One of the lesser known, and largely forgotten kids shows in the Twin Cities was Hi Jerry with Sister M. Cabrini Bongiovanni. Sister Carbrini was a Catholic nun who combined entertainment and performing with her ministry. Patrick Sweeney remembers the program. “Jerry was a ventriloquist’s dummy and the ventriloquist was a nun named Sister Mary Cabrini. Obviously there were religious overtones.” He added that it was “a Saturday morning show that ran for a few years on WTCN in the early ’70s.” and “I recall the show having a live audience.”
Mitchell Hadley’s blog It’s About TV had a recent post called What’s on TV? Saturday, November 1, 1969. Pat Sweeney noticed this listing in the post.
Rick Cunningham appeared on the program when he was a young man and shared his memories.
Sister Cabrini was a very popular Nun in the Twin Cities. A lot of performing as a ventriloquist. The two characters I remember were Jerry as you mentioned and Lambchop. As I recall, it was the Archdiocese of St. Paul/Mpls. That produced two TV shows on which she appeared and that were filmed at WTCN TV (precursor to KARE 11) — filmed at the Calhoun Beach Hotel studios. Shows were: “Uncle Marty’s Party” and “Hi Jerry”. Father Gordon Mycue and a Reverend Ward (forgot his first name) helped produce it. Sister Cabrini was a Notre Dame Nun who I think was living/working at Our Lady of Guadalupe parish in St. Paul. I got involved when they were looking for someone to do magic on the shows so I did several spots. My brother Jim appeared in one of them. Had a lot of fun. She was fun to work with, may she Rest In Peace.
I was able to find out a bit more about Sister Cabrini, who sadly passed away in 2016. She was born Frances Bongiovanni in St. Paul in 1925, and grew up in the Twin Cities. In 1947, she took her vows, and spent over thirty years as an elementary teacher throughout the Midwest. Her obituary stated:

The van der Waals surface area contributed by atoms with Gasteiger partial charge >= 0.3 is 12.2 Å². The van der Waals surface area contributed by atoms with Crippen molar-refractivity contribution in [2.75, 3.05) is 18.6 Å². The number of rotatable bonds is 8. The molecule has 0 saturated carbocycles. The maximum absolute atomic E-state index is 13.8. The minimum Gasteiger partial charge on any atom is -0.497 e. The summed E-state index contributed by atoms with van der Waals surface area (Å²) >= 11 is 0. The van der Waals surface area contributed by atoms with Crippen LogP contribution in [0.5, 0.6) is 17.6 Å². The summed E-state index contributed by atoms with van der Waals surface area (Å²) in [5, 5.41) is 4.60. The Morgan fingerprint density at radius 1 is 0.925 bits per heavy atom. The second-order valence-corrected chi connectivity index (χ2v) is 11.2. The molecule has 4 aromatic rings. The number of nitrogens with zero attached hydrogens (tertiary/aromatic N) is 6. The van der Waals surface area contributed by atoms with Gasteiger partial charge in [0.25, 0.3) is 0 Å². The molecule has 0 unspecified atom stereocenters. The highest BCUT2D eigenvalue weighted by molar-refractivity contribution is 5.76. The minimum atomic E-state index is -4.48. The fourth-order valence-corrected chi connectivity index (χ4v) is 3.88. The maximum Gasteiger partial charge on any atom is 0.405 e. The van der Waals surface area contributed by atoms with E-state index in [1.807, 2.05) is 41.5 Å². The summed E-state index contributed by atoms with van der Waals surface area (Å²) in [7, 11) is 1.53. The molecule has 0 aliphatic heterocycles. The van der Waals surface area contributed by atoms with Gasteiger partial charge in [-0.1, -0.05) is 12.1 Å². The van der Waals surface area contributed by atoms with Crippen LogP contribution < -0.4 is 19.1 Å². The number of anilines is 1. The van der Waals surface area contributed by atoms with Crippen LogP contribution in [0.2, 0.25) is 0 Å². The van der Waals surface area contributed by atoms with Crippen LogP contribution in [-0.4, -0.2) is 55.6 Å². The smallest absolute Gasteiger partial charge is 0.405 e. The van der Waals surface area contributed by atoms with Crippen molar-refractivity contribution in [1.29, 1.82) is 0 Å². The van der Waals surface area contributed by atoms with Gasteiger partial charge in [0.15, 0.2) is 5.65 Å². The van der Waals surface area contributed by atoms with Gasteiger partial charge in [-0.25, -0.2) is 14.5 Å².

She became fascinated with ventriloquism after seeing Shari Lewis and her puppets on television. Using a library book as a resource, Sister Cabrini began practicing in the convent. She wrote, “I was richly rewarded one day at school when I was using a moving mouth puppet to say good-bye to the children. One youngster said in amazement, ‘Gee, Sister! It looks like he’s really talking!’” Using another book, she found that it was possible to make her own ventriloquist figure. She had been given a piece of basswood and used borrowed scout knives to carve Jerry, her own little boy figure, complete with moving mouth and eye.
In 1976, Sister Cabrini transitioned to become a full time performer in what she described as an “entertainment ministry.” Her obituary continued:
Sister Cabrini expanded her repertoire to include magic, original music and chalk art…. She joined the Fellowship of Christian Magicians, a wonderful resource for her. She prepared programs that could be adapted to any type of audience “from two to ninety-two.” A blurb in the Minneapolis Star Tribune stated: “She appears before all types of audiences – public and parochial schools, Sunday Schools, homes for the elderly, colleges, Scout banquets, hospitals and institutions for the handicapped. ‘I have always been a ham,’ she said. ‘As a kid, I loved to dance, sing and write poetry. I thought I had given all that up when I entered the convent. But the Lord turned right around and gave it all back to me.’”
Sister Cabrini retired from entertaining in 2003,but continued to perform on occasion. She passed away at the age of 92 on August 31, 2016.
Sister Cabrini recorded this album in 1983 in Minneapolis.
- In Loving Memory by Sister Mary Kay Ash
- Sister M. Cabrini Bongiovanni obituary, St. Paul Pioneer Press
- special thanks to Patrick Sweeney